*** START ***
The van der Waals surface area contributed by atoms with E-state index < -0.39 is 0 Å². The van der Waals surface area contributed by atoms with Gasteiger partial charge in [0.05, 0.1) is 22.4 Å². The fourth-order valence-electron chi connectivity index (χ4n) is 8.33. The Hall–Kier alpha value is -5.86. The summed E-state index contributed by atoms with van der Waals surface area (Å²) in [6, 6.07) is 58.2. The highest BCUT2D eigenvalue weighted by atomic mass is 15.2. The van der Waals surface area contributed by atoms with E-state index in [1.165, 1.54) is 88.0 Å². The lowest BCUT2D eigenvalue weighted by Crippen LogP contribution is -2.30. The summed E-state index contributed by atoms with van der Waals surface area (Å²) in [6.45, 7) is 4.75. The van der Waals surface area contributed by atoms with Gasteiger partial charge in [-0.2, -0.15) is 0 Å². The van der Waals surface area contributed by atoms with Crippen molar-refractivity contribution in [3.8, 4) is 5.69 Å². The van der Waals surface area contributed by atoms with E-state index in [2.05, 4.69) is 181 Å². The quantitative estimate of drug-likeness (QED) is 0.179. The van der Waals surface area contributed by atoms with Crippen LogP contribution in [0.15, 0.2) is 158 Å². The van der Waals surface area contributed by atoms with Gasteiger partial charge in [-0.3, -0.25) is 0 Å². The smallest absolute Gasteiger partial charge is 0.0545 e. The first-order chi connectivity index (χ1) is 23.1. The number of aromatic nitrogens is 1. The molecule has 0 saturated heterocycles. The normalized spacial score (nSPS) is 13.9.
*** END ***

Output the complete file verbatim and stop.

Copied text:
The van der Waals surface area contributed by atoms with E-state index < -0.39 is 0 Å². The van der Waals surface area contributed by atoms with Gasteiger partial charge in [0.05, 0.1) is 22.4 Å². The fourth-order valence-electron chi connectivity index (χ4n) is 8.33. The Hall–Kier alpha value is -5.86. The summed E-state index contributed by atoms with van der Waals surface area (Å²) in [6, 6.07) is 58.2. The highest BCUT2D eigenvalue weighted by atomic mass is 15.2. The van der Waals surface area contributed by atoms with E-state index in [1.165, 1.54) is 88.0 Å². The lowest BCUT2D eigenvalue weighted by Crippen LogP contribution is -2.30. The summed E-state index contributed by atoms with van der Waals surface area (Å²) in [6.45, 7) is 4.75. The van der Waals surface area contributed by atoms with Gasteiger partial charge in [-0.2, -0.15) is 0 Å². The van der Waals surface area contributed by atoms with Crippen molar-refractivity contribution in [3.8, 4) is 5.69 Å². The van der Waals surface area contributed by atoms with E-state index in [2.05, 4.69) is 181 Å². The quantitative estimate of drug-likeness (QED) is 0.179. The van der Waals surface area contributed by atoms with Crippen LogP contribution in [0.15, 0.2) is 158 Å². The van der Waals surface area contributed by atoms with Gasteiger partial charge in [-0.3, -0.25) is 0 Å². The smallest absolute Gasteiger partial charge is 0.0545 e. The first-order chi connectivity index (χ1) is 23.1. The number of aromatic nitrogens is 1. The molecule has 0 saturated heterocycles. The normalized spacial score (nSPS) is 13.9.